Discover Your Birth Month Flower

Discover Your Birth Month Flower

Before the internet, phone, fax, or any other device we know today, people used flowers to communicate.  


During the Victorian era, they were used to send messages; a type of flower could mean love, friendship, jealousy, sympathy, or even grief. Flowers were and still are a secret language.


These days, the use of flowers to send a specific message has decreased. However, the meaning behind a specific type of flower remains the same. 


Today, we will be sharing with you your birth month flower and the meaning behind it. 


January-Carnation


Carnation symbolizes love, captivation, and distinction. Christians believed that carnations grew out of Mary's tears after watching Jesus walk with the cross, and that is why this beautiful flower is associated with motherly love. 


This flower can be found in many colors, and each color represents something different: White-purity, red-love, yellow-disappointment, purple-capriciousness, and pink conveys gratefulness.



February-Iris


This flower has many meanings: faith, hope, courage, wisdom, and admiration. 

Carnations are often associated with the afterlife due to Greek mythology.


According to the myth, the Greek goddess Iris was said to deliver messages between worlds, so people would plant irises in their loved ones' graves to call her, and she would escort their loved ones to the other world. 


March-Daffodil


The month of the new beginnings, or at least that’s the meaning of Daffodils. Daffodils' bright color represents hope and light, just what every new beginning needs. 

This flower is associated with anniversaries and long friendships; its bright color is a symbol of happiness and genuine joy. 


April-Daisy


This flower is closely associated with mothers and motherhood due to its meaning: purity and innocence. This association can also come from the Celtic myth; which says that when an infant died, God sprinkled daisies to cheer up the grieving parents. 


In Norse mythology, this flower is related to the Goddes Freya, the goddess of fertility.


May-Lily of the Valley


Every flower has a story and a meaning behind it and for the Lily of the Valley, Christians believe that they are Eve’s tears as she was expelled from the Garden of Eden. 


This flower means humility and purity, and during the Victorian era, this flower was used to communicate a return to happiness. 


Fun fact, this flower is the preferred flower of the British royal family and is used in every big event.


June-Rose


The most famous of all. We all know this flower is associated with love and romance, but this flower also means confidentiality and secrecy. 


Of course, these meanings change depending on the color of the rose. White roses mean innocence, while a pink rose means gratitude and admiration. Yellow roses mean friendship, and an orange rose symbolizes enthusiasm.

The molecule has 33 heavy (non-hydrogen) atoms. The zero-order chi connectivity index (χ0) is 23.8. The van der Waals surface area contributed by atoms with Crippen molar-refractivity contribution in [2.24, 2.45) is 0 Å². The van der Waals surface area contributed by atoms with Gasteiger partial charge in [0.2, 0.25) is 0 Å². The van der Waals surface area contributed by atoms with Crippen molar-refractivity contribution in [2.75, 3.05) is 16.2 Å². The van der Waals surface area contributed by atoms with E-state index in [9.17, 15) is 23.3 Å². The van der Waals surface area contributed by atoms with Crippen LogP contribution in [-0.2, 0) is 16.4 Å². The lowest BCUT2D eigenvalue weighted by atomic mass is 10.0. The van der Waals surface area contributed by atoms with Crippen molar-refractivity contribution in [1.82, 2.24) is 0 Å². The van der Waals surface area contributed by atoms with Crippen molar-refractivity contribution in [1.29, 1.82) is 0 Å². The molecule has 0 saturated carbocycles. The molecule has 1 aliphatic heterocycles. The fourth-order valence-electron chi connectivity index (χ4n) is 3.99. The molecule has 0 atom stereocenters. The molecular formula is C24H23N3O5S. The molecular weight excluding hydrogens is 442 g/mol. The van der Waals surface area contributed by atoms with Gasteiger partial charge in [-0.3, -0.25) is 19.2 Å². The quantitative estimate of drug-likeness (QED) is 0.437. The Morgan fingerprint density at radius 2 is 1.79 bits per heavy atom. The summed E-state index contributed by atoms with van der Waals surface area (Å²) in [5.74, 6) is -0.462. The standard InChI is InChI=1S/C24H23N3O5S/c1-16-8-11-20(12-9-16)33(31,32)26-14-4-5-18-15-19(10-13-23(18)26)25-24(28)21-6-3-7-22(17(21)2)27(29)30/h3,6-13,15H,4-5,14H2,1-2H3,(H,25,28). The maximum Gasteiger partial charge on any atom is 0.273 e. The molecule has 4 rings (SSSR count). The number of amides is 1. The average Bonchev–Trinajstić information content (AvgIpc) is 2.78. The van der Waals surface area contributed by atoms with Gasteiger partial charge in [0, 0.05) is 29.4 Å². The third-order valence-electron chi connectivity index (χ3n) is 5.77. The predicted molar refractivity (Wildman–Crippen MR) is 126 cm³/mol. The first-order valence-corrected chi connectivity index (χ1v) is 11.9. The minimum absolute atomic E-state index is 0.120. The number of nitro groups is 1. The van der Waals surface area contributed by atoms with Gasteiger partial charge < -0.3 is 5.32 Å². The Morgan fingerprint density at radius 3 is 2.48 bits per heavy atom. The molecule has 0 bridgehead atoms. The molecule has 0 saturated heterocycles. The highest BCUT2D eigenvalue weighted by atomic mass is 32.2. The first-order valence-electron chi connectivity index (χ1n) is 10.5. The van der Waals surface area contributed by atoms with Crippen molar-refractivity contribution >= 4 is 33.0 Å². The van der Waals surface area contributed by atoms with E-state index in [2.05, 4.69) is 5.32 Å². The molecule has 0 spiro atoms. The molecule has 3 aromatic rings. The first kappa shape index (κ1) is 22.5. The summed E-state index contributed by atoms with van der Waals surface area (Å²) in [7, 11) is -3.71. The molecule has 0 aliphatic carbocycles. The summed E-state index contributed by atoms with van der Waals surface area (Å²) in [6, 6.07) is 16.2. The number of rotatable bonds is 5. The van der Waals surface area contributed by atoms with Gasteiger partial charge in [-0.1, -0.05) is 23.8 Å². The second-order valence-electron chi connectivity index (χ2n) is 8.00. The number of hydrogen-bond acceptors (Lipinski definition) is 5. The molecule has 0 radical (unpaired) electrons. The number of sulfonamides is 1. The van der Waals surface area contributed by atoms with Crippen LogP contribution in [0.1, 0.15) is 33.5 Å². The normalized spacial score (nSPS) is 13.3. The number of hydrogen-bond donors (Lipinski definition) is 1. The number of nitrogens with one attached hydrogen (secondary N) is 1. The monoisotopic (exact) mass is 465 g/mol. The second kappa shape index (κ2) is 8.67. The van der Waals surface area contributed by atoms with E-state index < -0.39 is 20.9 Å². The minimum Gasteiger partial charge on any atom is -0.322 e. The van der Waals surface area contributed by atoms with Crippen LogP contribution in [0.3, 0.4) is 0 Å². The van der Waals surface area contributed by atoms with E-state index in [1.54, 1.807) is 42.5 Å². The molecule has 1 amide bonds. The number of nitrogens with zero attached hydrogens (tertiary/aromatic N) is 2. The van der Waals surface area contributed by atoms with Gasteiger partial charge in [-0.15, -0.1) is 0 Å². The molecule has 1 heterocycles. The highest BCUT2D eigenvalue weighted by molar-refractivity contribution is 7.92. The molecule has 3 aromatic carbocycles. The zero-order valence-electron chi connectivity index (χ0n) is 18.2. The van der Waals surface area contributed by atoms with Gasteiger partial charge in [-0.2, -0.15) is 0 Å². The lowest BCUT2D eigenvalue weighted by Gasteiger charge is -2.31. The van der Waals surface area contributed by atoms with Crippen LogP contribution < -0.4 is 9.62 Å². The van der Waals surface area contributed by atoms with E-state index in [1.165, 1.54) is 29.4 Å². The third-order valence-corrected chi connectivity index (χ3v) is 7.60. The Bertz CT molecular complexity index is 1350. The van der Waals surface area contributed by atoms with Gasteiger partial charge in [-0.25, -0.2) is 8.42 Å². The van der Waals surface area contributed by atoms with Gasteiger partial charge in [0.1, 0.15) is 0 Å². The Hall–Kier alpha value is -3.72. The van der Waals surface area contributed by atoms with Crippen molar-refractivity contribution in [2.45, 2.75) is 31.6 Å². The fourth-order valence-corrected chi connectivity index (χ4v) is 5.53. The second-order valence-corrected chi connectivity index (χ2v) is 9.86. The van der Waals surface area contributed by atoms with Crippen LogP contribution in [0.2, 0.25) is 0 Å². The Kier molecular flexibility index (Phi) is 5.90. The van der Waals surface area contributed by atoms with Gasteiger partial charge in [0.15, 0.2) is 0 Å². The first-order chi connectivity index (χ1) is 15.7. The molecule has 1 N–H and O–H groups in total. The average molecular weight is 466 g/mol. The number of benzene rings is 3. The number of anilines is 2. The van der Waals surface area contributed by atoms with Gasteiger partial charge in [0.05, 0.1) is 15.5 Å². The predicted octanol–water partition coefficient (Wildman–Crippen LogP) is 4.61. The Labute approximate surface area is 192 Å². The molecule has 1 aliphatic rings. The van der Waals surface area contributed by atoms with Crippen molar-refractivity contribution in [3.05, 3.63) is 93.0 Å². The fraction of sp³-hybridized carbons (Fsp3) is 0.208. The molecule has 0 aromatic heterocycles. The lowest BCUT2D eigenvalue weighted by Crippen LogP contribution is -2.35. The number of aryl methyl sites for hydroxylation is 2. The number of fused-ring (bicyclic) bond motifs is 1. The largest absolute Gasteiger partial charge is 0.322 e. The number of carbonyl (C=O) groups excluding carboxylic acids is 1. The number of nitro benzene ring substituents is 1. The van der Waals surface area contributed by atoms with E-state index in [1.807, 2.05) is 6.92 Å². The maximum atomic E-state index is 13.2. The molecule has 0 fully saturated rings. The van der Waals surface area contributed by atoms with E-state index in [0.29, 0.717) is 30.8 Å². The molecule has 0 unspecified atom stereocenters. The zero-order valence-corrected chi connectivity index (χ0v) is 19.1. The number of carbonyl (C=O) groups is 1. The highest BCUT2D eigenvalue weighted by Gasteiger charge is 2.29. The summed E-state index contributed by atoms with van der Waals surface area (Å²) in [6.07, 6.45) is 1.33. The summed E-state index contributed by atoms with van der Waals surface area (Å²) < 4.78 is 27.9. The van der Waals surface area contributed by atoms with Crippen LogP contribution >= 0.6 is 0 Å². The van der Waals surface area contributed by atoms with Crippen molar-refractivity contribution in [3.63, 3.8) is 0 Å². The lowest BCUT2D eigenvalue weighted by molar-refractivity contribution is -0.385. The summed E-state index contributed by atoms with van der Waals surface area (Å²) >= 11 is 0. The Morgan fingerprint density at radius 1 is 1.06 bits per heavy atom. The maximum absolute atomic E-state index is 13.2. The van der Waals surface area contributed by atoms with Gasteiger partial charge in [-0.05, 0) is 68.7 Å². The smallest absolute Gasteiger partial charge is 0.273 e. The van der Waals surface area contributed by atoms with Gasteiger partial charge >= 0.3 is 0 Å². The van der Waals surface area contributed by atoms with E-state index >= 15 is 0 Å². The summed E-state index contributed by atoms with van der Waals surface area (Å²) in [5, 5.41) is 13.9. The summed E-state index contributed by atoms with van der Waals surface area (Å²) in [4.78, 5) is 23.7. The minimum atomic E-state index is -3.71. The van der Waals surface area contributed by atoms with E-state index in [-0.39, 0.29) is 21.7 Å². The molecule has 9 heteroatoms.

July-Water Lily


This flower is mostly found in water bodies, they can grow in mud and soil; that is why for Buddhists, this flower represents rising above the mundane, and according to Greek mythology, this flower is a symbol of beauty, peace, and balance. 


August-Poppy


This flower is associated with peace, sleep, and even death. This flower has become the symbol of Remembrance day for the people of the UK due to WWI. Poppy is one of the most common wildflowers and it is said that they were a common sight on the battlefront. Moreover, it was one of the few flowers to regrow in these places after the war was over. 


September-Morning Glory


This flower is a beautiful representation of the circle of life. It is said that its ability to sleep every evening, rise every morning, grow during adversity, and thrive each year makes it a beautiful representation of human life.  This flower symbolizes longing and affection.


October-Marigold


Marigolds are vibrant, energetic, and powerful. They are usually associated with the strength and energy of a person. It’s a flower that conveys positive emotions.


November-Chrysanthemum


This flower has so many meanings across cultures. In Australia is the perfect mothers day gift, in Asian countries, it means farewell and in New Zealand, it is used to say goodbye to the dead. It’s a flower packed with symbolism, but overall is a flower used to express sympathy.


December-Narcissus


This flower symbolizes inner reflection, creativity, and inspiration. According to Greek Mythology, the name comes from the story of Narcissus, a beautiful young man who loved his reflection so much he couldn’t stop staring at it in a river, and when he grew tired, he fell and drowned. It is said that Narcissuses are often found near rivers and streams due to this.


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